e songs of revelry and mirth to which we used to listen, at night the forest is made to resound with songs which arise like sweet incense from new-born souls, to the Captain of their salvation—the stately steppings of Jesus are heard in our camps—the Holy Spirit is wooing hearts in our army—soldiers are enlisting under the unfurled banner of King Immanuel. . . . . Yours truly, Wallace. Richmond College, October 6. I spent four days of last week with Kemper's Brigade, stationed at Taylorsville. Brother Jno. W. Ward, chaplain of the Third Regiment, baptized eight persons the day before my arrival. Five had also been received by the Methodist chaplain of the Eleventh Regiment, Rev. Thos. C. Jennings. Two others joined the Episcopal Church. Meetings are still in progress at night, conducted by the excellent brethren above-named. Christians in this brigade seem to be active and united, and I trust they will receive a great blessing. The previous week I spent at the same place,<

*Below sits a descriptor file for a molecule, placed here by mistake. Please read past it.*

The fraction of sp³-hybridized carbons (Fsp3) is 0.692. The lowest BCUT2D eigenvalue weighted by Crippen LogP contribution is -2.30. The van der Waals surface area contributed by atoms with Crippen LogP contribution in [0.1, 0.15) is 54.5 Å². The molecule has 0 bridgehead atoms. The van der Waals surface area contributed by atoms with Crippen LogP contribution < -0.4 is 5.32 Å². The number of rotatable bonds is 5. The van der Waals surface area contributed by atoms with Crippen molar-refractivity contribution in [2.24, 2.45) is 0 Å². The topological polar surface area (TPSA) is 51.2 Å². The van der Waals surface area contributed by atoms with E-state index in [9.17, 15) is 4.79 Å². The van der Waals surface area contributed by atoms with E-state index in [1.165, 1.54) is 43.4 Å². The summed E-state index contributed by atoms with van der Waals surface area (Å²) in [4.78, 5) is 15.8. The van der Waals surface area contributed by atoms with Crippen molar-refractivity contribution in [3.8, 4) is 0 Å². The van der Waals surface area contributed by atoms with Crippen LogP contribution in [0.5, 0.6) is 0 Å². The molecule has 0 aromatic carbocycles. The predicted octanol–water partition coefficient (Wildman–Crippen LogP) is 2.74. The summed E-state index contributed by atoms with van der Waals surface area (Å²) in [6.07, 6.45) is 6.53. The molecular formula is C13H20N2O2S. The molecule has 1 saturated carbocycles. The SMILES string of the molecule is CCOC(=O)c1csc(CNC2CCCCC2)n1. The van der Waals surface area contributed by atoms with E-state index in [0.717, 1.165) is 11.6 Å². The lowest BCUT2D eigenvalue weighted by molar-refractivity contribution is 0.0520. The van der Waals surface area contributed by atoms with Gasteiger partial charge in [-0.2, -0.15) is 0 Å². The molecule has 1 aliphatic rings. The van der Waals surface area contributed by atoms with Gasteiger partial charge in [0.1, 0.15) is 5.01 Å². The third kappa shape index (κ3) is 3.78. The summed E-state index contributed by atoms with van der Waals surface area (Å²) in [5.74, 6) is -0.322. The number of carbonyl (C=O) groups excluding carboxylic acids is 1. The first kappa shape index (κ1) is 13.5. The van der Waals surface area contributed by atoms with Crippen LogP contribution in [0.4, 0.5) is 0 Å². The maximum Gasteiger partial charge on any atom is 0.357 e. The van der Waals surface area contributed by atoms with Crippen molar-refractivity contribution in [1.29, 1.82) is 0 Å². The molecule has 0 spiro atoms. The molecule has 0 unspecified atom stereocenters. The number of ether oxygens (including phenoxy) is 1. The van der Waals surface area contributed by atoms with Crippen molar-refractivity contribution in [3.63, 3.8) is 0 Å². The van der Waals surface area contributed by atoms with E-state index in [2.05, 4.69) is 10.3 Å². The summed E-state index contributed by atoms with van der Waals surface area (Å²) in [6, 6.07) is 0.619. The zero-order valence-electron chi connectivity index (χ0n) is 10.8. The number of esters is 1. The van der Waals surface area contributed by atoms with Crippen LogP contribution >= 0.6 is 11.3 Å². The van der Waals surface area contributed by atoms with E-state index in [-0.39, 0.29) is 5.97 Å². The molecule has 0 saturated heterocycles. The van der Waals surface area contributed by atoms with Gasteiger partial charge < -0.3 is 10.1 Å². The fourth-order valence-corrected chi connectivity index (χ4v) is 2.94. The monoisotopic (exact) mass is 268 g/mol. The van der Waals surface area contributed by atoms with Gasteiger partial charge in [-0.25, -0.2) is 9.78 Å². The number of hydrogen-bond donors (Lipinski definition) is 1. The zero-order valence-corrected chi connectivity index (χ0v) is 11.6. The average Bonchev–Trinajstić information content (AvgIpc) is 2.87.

J. William Jones, Christ in the camp, or religion in Lee's army, Chapter 12: progress of the work in 1864-65. (search)
g us be blessed more abundantly, and all of us be made to rejoice by seeing all of our regiment converted to God! Pray for us, my dear brother. Petersburg, Virginia, April 17. There is quite an interesting meeting in progress in the South Carolina hospital. It commenced some five weeks since. The chaplain is assisted by Rev. Dr. Pryor, who was providentially detained here from his field of labor in the army. His services were very acceptable, and I trust greatly blessed. Taylorsville, Virginia, April 3. I trust the Lord has commenced a gracious revival in Johnson's Brigade, now stationed at this place. Notwithstanding the weather has been very unfavorable, the work still progresses. I preached to large and attentive congregations during the past week. As many as twenty-five at one time came forward for prayer. Some have professed faith in Christ. We worship in the Baptist meeting-house. George W. Griffin. chaplains' Association, A. N. Va., Orange Court House.
Brig.-Gen. Bradley T. Johnson, Confederate Military History, a library of Confederate States Military History: Volume 2.1, Maryland (ed. Clement Anselm Evans), chapter 11 (search)